Scammer defrauds $500,000 to support Asian girlfriends
FOR almost five years, Glenn Adams sought to enjoy the affection and adulation of a series of Filipino and Thai women by financially helping them to improve their lives.
What they didn't know was that Adams defrauded more than $500,000 from his employer Harwood Marine to pay for his lifestyle of helping the women with whom he had relationships.
Adams, 63, pleaded guilty to dishonestly obtaining financial advantage by deception by 183 bogus transactions, which totalled $548,074 from January 1, 2012 until he was caught in November, 2016.
In evidence given at his sentencing hearing at Grafton District Court on Tuesday, Adams travelled with a friend to the Philippines in 2008 where he met a woman at a karaoke bar and began a relationship with her and financially supported her and her three young children to establish a family business.
About this time Adams' employer began a joint venture with a Filipino company to build international standard boats, and Adams regularly travelled to the country.
After a long-distance relationship failed, Adams continued to financially support the woman, and in 2009 began another relationship with another woman in the Philippines he met in a bar after work. Adams then began to financially support the woman and her 18-month-old son.
Over the next three years, Adams began relationships with another six women from the Philippines and Thailand and proceeded to financially support all of them, using funds fraudulently obtained from his employer.
In his testimony, Adams said the relationships were not just about sex, and he said he formed an emotional attachment to the women and gained satisfaction from helping them.
"I just wanted to help them. I didn't hold myself out to be rich but they requested money and I genuinely believed they needed it and I set myself up on a bad path," Adams said.
According to police facts, while Adams did not have any formal accounting qualifications he was employed by Harwood Marine to do bookkeeping in 2005, and by 2010 had become the chief financial officer and had complete banking control of the company when the offending began in 2012.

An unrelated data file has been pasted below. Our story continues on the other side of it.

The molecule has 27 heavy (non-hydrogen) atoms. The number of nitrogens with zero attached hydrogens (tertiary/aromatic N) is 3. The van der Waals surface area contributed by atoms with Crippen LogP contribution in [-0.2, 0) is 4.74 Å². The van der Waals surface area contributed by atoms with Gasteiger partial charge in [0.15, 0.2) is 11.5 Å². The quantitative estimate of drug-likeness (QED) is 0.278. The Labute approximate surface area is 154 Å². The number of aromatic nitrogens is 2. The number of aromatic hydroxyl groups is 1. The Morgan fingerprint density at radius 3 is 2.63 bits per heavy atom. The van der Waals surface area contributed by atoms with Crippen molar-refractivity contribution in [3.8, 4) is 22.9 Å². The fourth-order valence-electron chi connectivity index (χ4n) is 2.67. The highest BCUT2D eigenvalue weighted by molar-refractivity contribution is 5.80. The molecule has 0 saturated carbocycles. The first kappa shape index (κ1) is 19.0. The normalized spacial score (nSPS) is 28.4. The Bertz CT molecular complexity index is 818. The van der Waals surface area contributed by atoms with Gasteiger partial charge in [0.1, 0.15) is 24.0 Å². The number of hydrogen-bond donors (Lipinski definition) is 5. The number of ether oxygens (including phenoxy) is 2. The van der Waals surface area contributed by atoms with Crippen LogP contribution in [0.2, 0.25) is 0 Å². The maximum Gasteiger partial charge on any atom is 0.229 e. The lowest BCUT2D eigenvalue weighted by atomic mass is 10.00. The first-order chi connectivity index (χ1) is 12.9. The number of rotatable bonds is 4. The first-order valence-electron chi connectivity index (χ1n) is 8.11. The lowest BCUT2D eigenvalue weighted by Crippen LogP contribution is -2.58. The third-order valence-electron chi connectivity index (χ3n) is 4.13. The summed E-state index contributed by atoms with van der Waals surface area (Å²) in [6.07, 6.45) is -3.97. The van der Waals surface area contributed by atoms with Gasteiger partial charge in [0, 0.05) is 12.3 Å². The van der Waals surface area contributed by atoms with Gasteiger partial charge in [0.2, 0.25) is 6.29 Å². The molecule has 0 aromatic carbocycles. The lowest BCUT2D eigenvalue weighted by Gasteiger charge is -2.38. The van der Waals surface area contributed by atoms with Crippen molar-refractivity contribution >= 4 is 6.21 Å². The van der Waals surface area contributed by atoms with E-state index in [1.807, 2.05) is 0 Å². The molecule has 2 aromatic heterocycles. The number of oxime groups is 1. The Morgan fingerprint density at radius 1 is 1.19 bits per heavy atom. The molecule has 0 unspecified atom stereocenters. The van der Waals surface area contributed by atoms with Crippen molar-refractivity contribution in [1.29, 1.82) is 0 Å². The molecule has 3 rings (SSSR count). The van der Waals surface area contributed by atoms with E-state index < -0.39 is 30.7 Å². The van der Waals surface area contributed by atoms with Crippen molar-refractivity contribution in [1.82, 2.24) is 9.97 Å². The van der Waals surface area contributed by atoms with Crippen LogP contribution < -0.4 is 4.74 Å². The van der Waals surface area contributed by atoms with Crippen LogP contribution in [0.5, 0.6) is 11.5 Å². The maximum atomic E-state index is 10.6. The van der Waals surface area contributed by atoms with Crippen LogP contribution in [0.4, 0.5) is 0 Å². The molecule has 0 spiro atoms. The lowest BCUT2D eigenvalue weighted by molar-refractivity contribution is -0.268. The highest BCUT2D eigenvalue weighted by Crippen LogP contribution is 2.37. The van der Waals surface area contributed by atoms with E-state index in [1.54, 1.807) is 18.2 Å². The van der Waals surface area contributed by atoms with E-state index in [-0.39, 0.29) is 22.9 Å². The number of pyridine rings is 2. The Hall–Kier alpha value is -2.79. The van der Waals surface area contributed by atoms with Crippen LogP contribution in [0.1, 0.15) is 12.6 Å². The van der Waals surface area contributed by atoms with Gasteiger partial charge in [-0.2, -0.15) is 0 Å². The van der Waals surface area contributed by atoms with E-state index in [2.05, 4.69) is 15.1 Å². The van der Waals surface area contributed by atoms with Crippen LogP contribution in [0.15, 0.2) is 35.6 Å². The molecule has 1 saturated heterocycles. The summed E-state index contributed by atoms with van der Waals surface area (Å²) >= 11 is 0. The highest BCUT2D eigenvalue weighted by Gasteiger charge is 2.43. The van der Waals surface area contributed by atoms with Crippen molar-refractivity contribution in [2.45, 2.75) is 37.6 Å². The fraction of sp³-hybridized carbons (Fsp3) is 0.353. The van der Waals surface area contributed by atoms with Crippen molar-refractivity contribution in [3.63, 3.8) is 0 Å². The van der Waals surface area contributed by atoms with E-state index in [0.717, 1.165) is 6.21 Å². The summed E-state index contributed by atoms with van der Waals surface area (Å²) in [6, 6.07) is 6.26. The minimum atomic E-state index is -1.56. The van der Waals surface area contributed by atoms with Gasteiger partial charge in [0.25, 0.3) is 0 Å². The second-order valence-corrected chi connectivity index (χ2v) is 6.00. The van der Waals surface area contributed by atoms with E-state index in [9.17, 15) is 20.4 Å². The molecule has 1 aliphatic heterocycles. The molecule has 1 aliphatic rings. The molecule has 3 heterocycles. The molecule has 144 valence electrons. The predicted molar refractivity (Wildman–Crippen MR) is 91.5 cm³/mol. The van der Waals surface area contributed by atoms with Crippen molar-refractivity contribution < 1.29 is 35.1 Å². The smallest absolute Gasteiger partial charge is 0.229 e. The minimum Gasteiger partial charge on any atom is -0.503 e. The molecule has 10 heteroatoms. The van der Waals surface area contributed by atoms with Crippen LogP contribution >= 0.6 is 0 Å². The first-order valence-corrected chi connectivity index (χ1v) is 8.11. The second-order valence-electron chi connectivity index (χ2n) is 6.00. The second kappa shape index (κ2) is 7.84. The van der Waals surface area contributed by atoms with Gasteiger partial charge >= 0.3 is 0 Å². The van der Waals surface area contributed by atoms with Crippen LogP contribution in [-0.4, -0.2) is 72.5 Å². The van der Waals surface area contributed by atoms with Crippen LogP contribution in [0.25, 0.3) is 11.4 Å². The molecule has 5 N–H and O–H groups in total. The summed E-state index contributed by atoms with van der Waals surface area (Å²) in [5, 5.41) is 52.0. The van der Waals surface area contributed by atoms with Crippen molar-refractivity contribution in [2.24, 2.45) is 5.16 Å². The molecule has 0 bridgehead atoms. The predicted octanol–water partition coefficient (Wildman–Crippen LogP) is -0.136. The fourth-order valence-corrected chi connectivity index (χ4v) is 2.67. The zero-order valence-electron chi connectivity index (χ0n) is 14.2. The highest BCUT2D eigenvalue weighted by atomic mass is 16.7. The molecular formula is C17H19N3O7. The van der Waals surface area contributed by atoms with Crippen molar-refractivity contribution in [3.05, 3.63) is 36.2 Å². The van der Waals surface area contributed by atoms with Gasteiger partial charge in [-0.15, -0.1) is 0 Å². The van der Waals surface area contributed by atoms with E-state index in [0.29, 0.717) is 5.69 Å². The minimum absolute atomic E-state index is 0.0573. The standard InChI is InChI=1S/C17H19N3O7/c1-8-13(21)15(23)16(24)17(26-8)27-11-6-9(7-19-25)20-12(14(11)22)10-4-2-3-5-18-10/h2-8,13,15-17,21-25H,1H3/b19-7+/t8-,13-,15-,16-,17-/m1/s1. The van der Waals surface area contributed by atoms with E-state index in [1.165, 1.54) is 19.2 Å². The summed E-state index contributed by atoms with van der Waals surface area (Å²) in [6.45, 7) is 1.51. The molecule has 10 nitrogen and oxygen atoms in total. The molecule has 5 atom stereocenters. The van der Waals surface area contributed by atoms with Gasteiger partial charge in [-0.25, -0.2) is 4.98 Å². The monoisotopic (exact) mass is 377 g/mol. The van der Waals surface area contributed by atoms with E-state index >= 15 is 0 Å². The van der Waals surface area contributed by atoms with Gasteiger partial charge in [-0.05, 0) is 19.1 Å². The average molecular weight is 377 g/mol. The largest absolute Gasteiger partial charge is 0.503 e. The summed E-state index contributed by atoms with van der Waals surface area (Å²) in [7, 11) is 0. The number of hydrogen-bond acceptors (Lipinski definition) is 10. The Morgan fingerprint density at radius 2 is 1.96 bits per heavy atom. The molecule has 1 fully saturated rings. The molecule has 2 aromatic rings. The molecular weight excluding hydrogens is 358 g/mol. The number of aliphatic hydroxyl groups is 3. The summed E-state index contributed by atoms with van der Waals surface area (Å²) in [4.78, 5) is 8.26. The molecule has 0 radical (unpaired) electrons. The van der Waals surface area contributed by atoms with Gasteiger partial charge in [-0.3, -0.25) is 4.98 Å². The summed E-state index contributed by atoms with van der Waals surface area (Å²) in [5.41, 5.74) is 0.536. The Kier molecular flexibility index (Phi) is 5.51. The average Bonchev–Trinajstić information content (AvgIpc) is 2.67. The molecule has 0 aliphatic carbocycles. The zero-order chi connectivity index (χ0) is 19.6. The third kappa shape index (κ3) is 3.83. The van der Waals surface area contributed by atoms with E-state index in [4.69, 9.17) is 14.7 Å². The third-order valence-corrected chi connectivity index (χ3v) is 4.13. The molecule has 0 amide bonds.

The fraud was inadvertently discovered by Harwood Marine general manager Gio Cervella when an inflated invoice for minor landscaping work was questioned and an accountant was hired to investigate Harwood Marine's financial records.
The accountant showed Adams had made 183 fraudulent transactions over a four-year, ten-month period for small but increasing amounts through invoices that appeared to be from legitimate companies that supplied good and services to Harwood Marine.
Adams would then manipulate the accounting system and enter his own bank details into the payment instead of Harwood Marine's before changing them back to the correct company after payment had been processed.
In civil court action, Adams paid back $270,000 to Harwood Marine in a settlement reached. In sentencing, Acting Judge C. O'Connor said the method of fraud was sophisticated, with multiple accounts and invoices, and without detection the deception would likely have continued.
Acting Judge O'Connor said Adams increasingly assumed the role of financial benefactor for a growing number of women and he felt a part of their family.
"You made a choice in adopting a lifestyle to enjoy the adulation and affection of Filipino and Thai women at the expense of your employer," Judge O'Connor said.
Adams was sentenced to three years behind bars, with a non-parole period of one year, nine months. He will be eligible for release in May 2020. Harwood Marine's managing director Ross Roberts was gutted at Adams' betrayal.
"He was a good man, who was tested and failed," Mr Roberts said.